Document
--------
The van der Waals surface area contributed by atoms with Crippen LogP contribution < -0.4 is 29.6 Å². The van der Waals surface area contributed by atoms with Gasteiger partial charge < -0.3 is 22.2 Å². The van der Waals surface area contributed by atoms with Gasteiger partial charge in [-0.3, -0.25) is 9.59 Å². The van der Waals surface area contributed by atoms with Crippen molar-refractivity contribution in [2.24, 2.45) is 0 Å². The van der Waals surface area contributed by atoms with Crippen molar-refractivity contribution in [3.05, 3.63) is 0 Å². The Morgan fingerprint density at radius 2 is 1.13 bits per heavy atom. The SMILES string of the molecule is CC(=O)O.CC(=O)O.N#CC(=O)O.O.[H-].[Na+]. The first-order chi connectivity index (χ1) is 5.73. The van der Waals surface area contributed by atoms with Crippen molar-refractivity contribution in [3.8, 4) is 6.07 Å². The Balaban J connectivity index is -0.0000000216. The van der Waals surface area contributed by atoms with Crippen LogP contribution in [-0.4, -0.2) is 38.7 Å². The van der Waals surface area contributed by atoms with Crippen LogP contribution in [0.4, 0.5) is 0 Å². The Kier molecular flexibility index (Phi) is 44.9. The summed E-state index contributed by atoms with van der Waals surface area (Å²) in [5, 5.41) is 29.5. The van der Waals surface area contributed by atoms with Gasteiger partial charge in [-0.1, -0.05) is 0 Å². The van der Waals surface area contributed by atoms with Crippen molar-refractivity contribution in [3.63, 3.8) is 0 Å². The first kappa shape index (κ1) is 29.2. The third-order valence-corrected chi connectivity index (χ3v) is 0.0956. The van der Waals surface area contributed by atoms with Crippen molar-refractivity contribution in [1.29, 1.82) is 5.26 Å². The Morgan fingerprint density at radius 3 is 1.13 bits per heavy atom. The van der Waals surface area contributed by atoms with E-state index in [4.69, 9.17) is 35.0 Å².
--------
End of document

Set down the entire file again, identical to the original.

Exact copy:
The van der Waals surface area contributed by atoms with Crippen LogP contribution < -0.4 is 29.6 Å². The van der Waals surface area contributed by atoms with Gasteiger partial charge < -0.3 is 22.2 Å². The van der Waals surface area contributed by atoms with Gasteiger partial charge in [-0.3, -0.25) is 9.59 Å². The van der Waals surface area contributed by atoms with Crippen molar-refractivity contribution in [2.24, 2.45) is 0 Å². The van der Waals surface area contributed by atoms with Crippen molar-refractivity contribution in [3.05, 3.63) is 0 Å². The Morgan fingerprint density at radius 2 is 1.13 bits per heavy atom. The SMILES string of the molecule is CC(=O)O.CC(=O)O.N#CC(=O)O.O.[H-].[Na+]. The first-order chi connectivity index (χ1) is 5.73. The van der Waals surface area contributed by atoms with Crippen molar-refractivity contribution in [3.8, 4) is 6.07 Å². The Balaban J connectivity index is -0.0000000216. The van der Waals surface area contributed by atoms with Crippen LogP contribution in [-0.4, -0.2) is 38.7 Å². The van der Waals surface area contributed by atoms with Crippen LogP contribution in [0.4, 0.5) is 0 Å². The Kier molecular flexibility index (Phi) is 44.9. The summed E-state index contributed by atoms with van der Waals surface area (Å²) in [5, 5.41) is 29.5. The van der Waals surface area contributed by atoms with Gasteiger partial charge in [-0.1, -0.05) is 0 Å². The van der Waals surface area contributed by atoms with Crippen molar-refractivity contribution in [3.63, 3.8) is 0 Å². The first kappa shape index (κ1) is 29.2. The third-order valence-corrected chi connectivity index (χ3v) is 0.0956. The van der Waals surface area contributed by atoms with Crippen molar-refractivity contribution in [1.29, 1.82) is 5.26 Å². The Morgan fingerprint density at radius 3 is 1.13 bits per heavy atom. The van der Waals surface area contributed by atoms with E-state index in [4.69, 9.17) is 35.0 Å².